Professional Indemnity Insurance - response to NMC consultation

By Beverley Lawrence Beech

The Nursing and Midwifery Council has a consultation exercise to seek views on including a clause in the Code of Professional Conduct requiring all nurses, midwives and health visitors to have professional indemnity insurance. The following is AIMS' response:

30th September 2002

Adrian Reyes-Hughes
Director of Policy and Standards
Nursing and Midwifery Council
23 Portland Place

Dear Mr Reyes Hughes

The inclusion of a clause in the Nursing and Midwifery Council's Code of professional conduct relating to the requirement for all nurses, midwives and health visitors to have professional indemnity insurance

AIMS objects to the inclusion of this clause in the Code of Practice.

The Nursing and Midwifery Council is there to protect the public and ensure that professionals are competent and practice ethically. Indemnity insurance has nothing to do with the quality of practice or ethical standards and its introduction into the Code of Practice will not protect the public. Indemnity insurance will offer families the opportunity of suing a negligent practitioner and obtaining compensation. It will not prevent a practitioner from acting negligently in the first place.

When the Royal College of Midwives withdrew insurance cover for independent midwives, the numbers of these midwives were suddenly and significantly reduced because only a small number of midwives could afford their own insurance, or felt able to continue to work without it. Now indemnity insurance is simply not available for independent midwives who have tried very hard to obtain it. The effect of this clause would be to make independent midwifery unavailable to the public. Consumers will have the strongest possible objection to this since our evidence is that midwives in independent practice provide a service for which there is a substantial demand and these midwives act as the standard bearers for good midwifery care.

There is also a danger that if indemnity insurance is introduced the standards of practice will then be dictated by the insurance industry and their priorities and values will not be the same as those of the midwifery profession. We have already seen examples of the insurance industry inappropriately judging midwifery practice by medical standards.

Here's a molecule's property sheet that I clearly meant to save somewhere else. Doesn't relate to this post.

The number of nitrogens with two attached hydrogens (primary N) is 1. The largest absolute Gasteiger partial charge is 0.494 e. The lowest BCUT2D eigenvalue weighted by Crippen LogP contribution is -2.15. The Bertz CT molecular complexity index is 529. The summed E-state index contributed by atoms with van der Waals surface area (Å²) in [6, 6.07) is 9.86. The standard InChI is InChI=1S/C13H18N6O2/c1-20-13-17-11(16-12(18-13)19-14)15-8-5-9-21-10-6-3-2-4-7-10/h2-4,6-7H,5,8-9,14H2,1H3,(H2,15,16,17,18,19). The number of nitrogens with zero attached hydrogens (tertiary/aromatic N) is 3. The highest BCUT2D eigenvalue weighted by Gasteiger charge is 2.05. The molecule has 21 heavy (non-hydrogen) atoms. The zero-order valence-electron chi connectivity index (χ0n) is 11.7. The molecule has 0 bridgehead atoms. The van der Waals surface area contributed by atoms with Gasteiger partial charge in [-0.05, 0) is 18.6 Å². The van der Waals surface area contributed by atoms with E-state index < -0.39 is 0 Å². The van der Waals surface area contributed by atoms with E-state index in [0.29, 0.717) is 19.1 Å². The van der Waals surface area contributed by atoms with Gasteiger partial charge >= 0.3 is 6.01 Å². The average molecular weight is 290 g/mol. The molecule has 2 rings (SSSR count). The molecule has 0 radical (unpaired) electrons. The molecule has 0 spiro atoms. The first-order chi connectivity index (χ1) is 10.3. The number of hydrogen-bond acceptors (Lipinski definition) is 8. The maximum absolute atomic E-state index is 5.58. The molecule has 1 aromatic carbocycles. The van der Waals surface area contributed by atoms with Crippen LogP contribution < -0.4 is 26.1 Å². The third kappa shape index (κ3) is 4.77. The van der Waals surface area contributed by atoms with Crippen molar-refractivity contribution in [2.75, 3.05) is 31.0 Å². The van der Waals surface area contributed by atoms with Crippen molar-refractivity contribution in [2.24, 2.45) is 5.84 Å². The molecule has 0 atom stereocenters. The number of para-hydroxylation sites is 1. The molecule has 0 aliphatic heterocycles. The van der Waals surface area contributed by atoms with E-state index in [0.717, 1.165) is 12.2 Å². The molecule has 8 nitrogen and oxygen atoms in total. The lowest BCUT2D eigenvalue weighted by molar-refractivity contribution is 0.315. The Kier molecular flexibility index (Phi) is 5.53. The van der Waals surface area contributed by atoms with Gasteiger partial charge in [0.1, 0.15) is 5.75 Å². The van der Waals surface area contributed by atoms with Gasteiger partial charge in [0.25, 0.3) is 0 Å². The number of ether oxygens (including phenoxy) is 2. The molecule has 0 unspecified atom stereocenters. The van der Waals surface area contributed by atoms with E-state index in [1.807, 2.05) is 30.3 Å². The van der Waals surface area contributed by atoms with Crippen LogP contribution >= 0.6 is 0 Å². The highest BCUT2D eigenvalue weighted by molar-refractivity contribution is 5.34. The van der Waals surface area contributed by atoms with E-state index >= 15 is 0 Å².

Furthermore, we understand that even if insurance is made available it is likely to be set at £20-£32,000 a year, a rate that exceeds many midwives' salaries. If, however, indemnity insurance is introduced as a requirement for all practitioners it must be set at a level that every practitioner can afford, bearing in mind the low levels of midwifery remuneration.

In terms of safety and choice for women, many women have been so traumatised by the birth of their first baby in hospital that they refuse to go anywhere near a hospital. They then find that the NHS midwifery service is unwilling to provide a midwife to attend them anywhere other than hospital.

In other cases hospitals have refused to provide, within the hospital, the kind of care women want and have referred them to the Independent Midwives Association.

If midwives cannot practise without indemnity insurance and Trusts are not willing to offer the kind of care many women want (e.g. VBAC at home, a midwifery managed vaginal breech birth or a home birth service) it will force an increasing number of women into birthing their babies at home without any professional attendance.

At the moment some of those women at least have a choice of engaging an independent practitioner in some areas.

The consequence of this proposal would be a serious restriction in parents' choices and safety, resulting in a reduction rather than an increase in public protection.

Yours sincerely,

Beverley A Lawrence Beech
Hon Chair

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